Jun 04, 2012

I am reading a book called Ignorance by a professor of neurobiology at Columbia University, Stuart Firestein, Ph.D. His thesis is that scientists do not go from one hypothesis to another, but rather they explore their own ignorance of how things work and then decide what the next thing they need to discover/research is. Science is not data-driven or fact-driven so much as by curiosity-driven. I am not scientist but I have laughed out loud at our lay assumption that scientists seek  factual knowledge; instead their own curiosity drives their motivation to discover this or that and that discovery leads to some answers and those answers lead to more questions.

This scientific attitude would be great if applied to all kinds of things, but particularly to our own knowledge of God. Instead of moving from certainty to certainty in our beliefs about God, we would allow our curiosity about the Creator to drive us to entertain the mystery(the spiritual equivalent of ignorance) of what God is and how the cosmos works, how we discover God and where that knowledge takes us. We would have to get very comfortable with not knowing, never knowing even a large part of the whole truth. As each small discovery challenges what we think and believe about God, we would then make the minute adjustments aligning our beliefs with this new information about God.

We’re pretty comfortable with the evolving nature of God as expressed in the Old and New Testaments from a vengeful, capricious God to the more merciful one of the Prophets to the loving God of the New Testament. Does this progression in understanding what God is mimic our own journey from the Super Parent of the child to the loving God that we come to know as an older adult? The Bible’s description of God is the most comprehensive we’ve been given before we start our own search for the mystery that is God. If we start with Jesus’ notion that God is love, that God sends the sun to shine on the evil and the good and the rain to fall on the just and unjust, already we see that God expends love carelessly and fully on everyone regardless of their goodness or sinfulness.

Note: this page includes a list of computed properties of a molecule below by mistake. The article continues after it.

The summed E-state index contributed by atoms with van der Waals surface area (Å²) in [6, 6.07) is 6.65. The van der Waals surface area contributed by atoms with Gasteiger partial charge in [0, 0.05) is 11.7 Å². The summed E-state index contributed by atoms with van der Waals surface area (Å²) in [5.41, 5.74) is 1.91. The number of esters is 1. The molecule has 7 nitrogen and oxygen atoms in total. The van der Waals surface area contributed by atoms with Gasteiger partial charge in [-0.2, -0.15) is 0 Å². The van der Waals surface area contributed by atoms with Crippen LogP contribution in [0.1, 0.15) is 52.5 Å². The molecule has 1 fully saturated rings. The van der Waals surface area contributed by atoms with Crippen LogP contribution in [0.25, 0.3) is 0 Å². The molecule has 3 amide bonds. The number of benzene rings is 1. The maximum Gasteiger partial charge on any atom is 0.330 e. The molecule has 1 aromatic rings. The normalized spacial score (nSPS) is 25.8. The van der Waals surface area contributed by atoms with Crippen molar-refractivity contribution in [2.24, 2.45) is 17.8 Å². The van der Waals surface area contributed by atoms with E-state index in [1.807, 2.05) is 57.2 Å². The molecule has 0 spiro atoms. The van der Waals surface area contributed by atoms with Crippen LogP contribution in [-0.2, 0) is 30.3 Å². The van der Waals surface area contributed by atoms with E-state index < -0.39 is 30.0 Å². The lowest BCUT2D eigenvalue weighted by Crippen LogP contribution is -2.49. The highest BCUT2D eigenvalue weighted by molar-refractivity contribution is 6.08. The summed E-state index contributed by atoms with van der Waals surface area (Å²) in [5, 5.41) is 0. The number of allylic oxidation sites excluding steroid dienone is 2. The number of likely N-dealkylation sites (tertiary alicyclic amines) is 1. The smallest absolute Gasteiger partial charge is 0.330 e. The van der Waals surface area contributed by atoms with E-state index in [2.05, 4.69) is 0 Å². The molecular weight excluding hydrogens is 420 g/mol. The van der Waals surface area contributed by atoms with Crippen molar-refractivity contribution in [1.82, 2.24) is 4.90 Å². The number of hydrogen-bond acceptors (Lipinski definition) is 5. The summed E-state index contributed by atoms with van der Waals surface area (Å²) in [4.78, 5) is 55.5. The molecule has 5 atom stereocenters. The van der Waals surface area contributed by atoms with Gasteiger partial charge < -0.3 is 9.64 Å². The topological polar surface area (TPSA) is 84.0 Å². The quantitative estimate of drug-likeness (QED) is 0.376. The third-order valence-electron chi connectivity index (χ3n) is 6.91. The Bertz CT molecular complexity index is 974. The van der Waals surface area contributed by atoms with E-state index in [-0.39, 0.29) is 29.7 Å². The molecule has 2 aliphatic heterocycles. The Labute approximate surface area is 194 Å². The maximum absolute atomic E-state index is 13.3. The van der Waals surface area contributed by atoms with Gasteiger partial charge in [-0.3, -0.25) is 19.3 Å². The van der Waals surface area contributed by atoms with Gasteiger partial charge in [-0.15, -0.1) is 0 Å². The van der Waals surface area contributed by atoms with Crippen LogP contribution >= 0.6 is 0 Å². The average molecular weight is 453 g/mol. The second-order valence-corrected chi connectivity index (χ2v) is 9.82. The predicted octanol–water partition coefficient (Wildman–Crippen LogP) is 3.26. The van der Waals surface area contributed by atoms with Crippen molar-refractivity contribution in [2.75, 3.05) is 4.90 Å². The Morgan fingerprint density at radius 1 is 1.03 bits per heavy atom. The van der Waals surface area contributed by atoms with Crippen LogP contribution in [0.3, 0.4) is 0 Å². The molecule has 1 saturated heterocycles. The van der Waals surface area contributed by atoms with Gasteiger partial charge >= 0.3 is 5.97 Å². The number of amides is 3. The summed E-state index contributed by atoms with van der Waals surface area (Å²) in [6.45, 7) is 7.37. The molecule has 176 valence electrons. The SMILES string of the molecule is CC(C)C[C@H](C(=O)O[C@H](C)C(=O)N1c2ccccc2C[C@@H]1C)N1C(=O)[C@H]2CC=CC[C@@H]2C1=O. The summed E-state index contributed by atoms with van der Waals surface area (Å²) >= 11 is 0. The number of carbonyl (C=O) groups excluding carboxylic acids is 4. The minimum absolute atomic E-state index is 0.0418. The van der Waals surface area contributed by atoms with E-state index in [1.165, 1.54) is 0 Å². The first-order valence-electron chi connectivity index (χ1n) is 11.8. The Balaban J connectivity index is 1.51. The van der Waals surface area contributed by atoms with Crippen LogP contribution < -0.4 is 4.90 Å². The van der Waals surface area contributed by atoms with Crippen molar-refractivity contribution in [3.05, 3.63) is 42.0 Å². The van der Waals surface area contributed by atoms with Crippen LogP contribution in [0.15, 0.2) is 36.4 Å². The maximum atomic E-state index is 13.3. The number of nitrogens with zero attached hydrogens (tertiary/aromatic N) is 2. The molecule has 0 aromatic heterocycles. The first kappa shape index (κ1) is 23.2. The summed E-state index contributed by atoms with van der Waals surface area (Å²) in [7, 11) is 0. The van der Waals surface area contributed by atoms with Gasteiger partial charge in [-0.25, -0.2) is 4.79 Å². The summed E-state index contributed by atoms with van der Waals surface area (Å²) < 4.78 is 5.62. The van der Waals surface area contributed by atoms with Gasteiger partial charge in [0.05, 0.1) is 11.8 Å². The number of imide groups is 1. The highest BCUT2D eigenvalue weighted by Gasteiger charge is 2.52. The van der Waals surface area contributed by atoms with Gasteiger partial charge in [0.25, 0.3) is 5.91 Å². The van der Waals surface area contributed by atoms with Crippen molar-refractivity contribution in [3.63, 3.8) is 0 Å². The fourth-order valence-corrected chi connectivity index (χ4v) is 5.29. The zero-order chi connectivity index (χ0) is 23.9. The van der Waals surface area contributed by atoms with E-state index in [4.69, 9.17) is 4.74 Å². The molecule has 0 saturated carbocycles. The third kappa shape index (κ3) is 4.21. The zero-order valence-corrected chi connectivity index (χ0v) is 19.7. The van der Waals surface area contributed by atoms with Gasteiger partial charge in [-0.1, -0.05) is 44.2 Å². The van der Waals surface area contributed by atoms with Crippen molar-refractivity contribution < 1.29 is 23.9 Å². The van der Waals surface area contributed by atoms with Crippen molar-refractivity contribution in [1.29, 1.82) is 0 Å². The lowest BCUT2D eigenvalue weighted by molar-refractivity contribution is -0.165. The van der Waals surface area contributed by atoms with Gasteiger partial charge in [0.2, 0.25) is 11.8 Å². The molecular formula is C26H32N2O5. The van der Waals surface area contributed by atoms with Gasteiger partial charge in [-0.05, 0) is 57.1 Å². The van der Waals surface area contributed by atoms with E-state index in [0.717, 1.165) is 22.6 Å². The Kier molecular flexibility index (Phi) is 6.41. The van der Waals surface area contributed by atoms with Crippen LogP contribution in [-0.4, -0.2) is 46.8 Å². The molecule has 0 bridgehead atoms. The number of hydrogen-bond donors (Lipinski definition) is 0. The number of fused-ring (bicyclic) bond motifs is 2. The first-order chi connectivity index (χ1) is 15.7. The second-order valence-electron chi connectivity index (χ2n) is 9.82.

From there we have to add in our own experience of God through our own relationship to the Divine One. For this we must dig deep within ourselves to form the kind of relationship with God that is dynamic and real, that allows us to be the humans that we are and God to be the being that God is. Every experience of God then begins to change how we react to God; every new piece of information challenges the concepts we were taught as a child. We have to reach into our own depths to discover the child of God within that is our potential and to respond to God from those depths.

Each step towards that deep relationship with God builds a body of experience and knowing about God that sustains us in this interior journey.  Each step brings us closer to being love to all the people we meet, expressing that love from our own being to everyone equally, just as God expends love equally on everyone. I can only remind all of us of what our tasks are in getting to know who God really is, at least that part of God that is knowable. These are listed in no particular order: 1)give up your own will in favor of God’s, 2)open your heart to God and then to each and every person regardless of any differences, 3)give up the cultural biases and paradigms, 4)allow God to lead you in everything, and finally, 5) become available to God’s inspiration and healing on an ongoing basis.

If we let our ignorance and our curiosity about God drive our relationship to God, then we are living in the freshness of a dynamic relationship with the Creator of all things. So love, presence, compassion, forgiveness, kindness, etc., can find a permanent home in us and from there we are able to be a loving, compassionate, forgiving kind of person. As much as we can discover and rejoice in the part of God that is knowable, we have to remember that we will for the most part be acknowledging that the mystery that is God is far greater and vaster than the part of God that we can know.

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